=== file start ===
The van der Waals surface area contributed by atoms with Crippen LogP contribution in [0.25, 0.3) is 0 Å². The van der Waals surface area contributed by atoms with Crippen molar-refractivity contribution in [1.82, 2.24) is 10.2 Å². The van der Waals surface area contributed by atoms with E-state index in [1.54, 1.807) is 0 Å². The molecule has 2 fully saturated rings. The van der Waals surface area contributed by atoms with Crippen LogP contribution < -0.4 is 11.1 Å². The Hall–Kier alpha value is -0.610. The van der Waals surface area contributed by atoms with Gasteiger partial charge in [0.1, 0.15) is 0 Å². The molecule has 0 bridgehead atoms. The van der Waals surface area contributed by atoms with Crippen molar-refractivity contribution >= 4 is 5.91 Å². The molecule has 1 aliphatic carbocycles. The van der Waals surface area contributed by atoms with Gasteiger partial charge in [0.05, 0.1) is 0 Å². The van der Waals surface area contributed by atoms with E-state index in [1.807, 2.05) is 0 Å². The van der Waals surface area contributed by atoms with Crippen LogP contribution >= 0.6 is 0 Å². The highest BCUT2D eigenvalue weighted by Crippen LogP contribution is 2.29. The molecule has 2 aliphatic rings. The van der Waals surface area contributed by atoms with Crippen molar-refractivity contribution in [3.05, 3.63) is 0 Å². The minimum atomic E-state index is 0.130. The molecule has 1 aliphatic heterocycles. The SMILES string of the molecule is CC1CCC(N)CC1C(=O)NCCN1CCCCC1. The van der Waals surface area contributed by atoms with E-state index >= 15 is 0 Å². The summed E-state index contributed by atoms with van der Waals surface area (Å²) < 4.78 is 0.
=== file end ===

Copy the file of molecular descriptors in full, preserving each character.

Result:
The van der Waals surface area contributed by atoms with Crippen LogP contribution in [0.25, 0.3) is 0 Å². The van der Waals surface area contributed by atoms with Crippen molar-refractivity contribution in [1.82, 2.24) is 10.2 Å². The van der Waals surface area contributed by atoms with E-state index in [1.54, 1.807) is 0 Å². The molecule has 2 fully saturated rings. The van der Waals surface area contributed by atoms with Crippen LogP contribution < -0.4 is 11.1 Å². The Hall–Kier alpha value is -0.610. The van der Waals surface area contributed by atoms with Gasteiger partial charge in [0.1, 0.15) is 0 Å². The molecule has 0 bridgehead atoms. The van der Waals surface area contributed by atoms with Crippen molar-refractivity contribution >= 4 is 5.91 Å². The molecule has 1 aliphatic carbocycles. The van der Waals surface area contributed by atoms with Gasteiger partial charge in [0.05, 0.1) is 0 Å². The van der Waals surface area contributed by atoms with E-state index in [1.807, 2.05) is 0 Å². The van der Waals surface area contributed by atoms with Crippen LogP contribution >= 0.6 is 0 Å². The highest BCUT2D eigenvalue weighted by Crippen LogP contribution is 2.29. The molecule has 2 aliphatic rings. The van der Waals surface area contributed by atoms with Crippen molar-refractivity contribution in [3.05, 3.63) is 0 Å². The minimum atomic E-state index is 0.130. The molecule has 1 aliphatic heterocycles. The SMILES string of the molecule is CC1CCC(N)CC1C(=O)NCCN1CCCCC1. The van der Waals surface area contributed by atoms with E-state index >= 15 is 0 Å². The summed E-state index contributed by atoms with van der Waals surface area (Å²) < 4.78 is 0.